- Accomplished faculty, staff, and students were honored Wednesday evening at the annual Chancellor’s Honors Banquet, the university’s largest recognition event of the year. See a full list of 2017 awardees here.
- Charles Sanft, associate professor of history, has been named a fellow of the American Council of Learned Societies.
- Sergey Gavrilets, distinguished professor in the Department of Ecology and Evolutionary Biology and the Department of Mathematics, has been elected a member of the American Academy of Arts and Sciences.
- Wardell Milan, a New York City-based visual artist, will be recognized for his accomplishments as part of UT’s African American Trailblazer Series on Tuesday, April 25.
Recognitions, April 21
Four UT Researchers Named 2016 AAAS Fellows
Four UT researchers are among the 2016 fellows of the American Association for the Advancement of Science (AAAS).
Brian Wirth, Karen Hughes, and George Ostrouchov hold various positions on the UT Knoxville campus; Baohua Gu from the UT Institute of Agriculture also was selected.
O’Meara Receives NSF CAREER Grant for Research on Species Evolution
An evolutionary biologist at UT is developing methods that will use information from species alive now, and potentially extinct species, to understand how and why species have changed through time.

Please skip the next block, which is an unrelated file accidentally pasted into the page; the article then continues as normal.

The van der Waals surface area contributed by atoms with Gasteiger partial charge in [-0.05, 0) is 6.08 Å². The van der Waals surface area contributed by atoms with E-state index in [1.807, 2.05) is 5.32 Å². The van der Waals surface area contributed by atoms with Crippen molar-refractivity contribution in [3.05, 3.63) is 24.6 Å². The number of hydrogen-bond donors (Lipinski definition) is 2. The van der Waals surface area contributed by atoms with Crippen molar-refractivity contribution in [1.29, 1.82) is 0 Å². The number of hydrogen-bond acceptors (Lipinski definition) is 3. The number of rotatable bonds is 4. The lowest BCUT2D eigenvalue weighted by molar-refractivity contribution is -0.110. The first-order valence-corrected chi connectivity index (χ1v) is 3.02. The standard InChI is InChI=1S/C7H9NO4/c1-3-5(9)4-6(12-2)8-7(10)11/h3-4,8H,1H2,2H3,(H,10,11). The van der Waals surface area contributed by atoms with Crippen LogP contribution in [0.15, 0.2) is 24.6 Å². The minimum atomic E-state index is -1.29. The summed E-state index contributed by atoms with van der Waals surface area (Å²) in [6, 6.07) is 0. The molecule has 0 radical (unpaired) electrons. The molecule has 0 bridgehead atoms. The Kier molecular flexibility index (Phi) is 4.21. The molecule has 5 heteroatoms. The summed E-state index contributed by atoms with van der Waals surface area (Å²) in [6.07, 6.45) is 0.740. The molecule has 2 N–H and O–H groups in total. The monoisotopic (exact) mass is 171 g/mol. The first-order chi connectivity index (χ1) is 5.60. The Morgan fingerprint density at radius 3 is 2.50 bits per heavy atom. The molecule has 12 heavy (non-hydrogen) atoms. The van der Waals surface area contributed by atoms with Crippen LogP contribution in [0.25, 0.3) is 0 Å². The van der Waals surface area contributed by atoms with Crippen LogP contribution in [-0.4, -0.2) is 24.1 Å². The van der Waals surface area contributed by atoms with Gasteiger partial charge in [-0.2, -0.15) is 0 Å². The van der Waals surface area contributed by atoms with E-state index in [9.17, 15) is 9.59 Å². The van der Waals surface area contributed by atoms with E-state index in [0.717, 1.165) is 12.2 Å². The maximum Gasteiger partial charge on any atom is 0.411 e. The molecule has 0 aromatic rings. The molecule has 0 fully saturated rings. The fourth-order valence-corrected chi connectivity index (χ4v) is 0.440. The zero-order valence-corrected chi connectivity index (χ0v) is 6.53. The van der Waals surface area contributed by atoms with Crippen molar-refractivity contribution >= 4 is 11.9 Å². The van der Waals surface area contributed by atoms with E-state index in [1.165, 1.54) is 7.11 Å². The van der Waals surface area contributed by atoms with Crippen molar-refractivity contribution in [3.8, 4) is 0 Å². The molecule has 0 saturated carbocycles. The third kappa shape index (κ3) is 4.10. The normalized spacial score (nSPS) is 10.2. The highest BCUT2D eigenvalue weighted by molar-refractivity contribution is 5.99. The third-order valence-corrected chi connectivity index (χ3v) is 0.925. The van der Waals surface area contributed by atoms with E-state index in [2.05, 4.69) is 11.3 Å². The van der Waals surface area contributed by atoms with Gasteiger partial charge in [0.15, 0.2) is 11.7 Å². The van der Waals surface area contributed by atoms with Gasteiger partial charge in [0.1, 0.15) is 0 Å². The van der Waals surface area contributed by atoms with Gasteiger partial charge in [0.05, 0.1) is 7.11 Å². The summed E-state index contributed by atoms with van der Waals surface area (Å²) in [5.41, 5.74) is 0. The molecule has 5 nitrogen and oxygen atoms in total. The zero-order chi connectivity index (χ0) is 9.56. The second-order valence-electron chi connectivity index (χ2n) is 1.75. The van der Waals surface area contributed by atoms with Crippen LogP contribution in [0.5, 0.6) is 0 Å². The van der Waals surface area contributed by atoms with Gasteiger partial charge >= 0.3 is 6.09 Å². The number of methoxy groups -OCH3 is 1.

Brian O’Meara has received a prestigious National Science Foundation CAREER Award for this work. The award is given to promising young faculty members as a way to support particular areas of research.
O’Meara, a newly tenured associate professor of ecology and evolutionary biology, joins two other recent CAREER grant recipients from UT— Cong Trinh, an assistant professor of chemical and biomolecular engineering, and Donatello Materassi, an assistant professor of electrical engineering and computer science.
Researcher Urges Caution on Rewilding to Restore Wild Spaces
Efforts to restore land back to its natural state by reintroducing wild animals have become increasingly popular in recent years.
A study co-authored by Dan Simberloff, a UT researcher, says scientific evidence supporting the potential benefits of this form of restoration is limited at best. The introduction of species into new places is often met with unexpected negative consequences for the environment.
The findings were published today in the Cell Press journal Current Biology.
Simberloff is the Gore Hunger Professor of Environmental Studies in the UT Department of Ecology and Evolutionary Biology.
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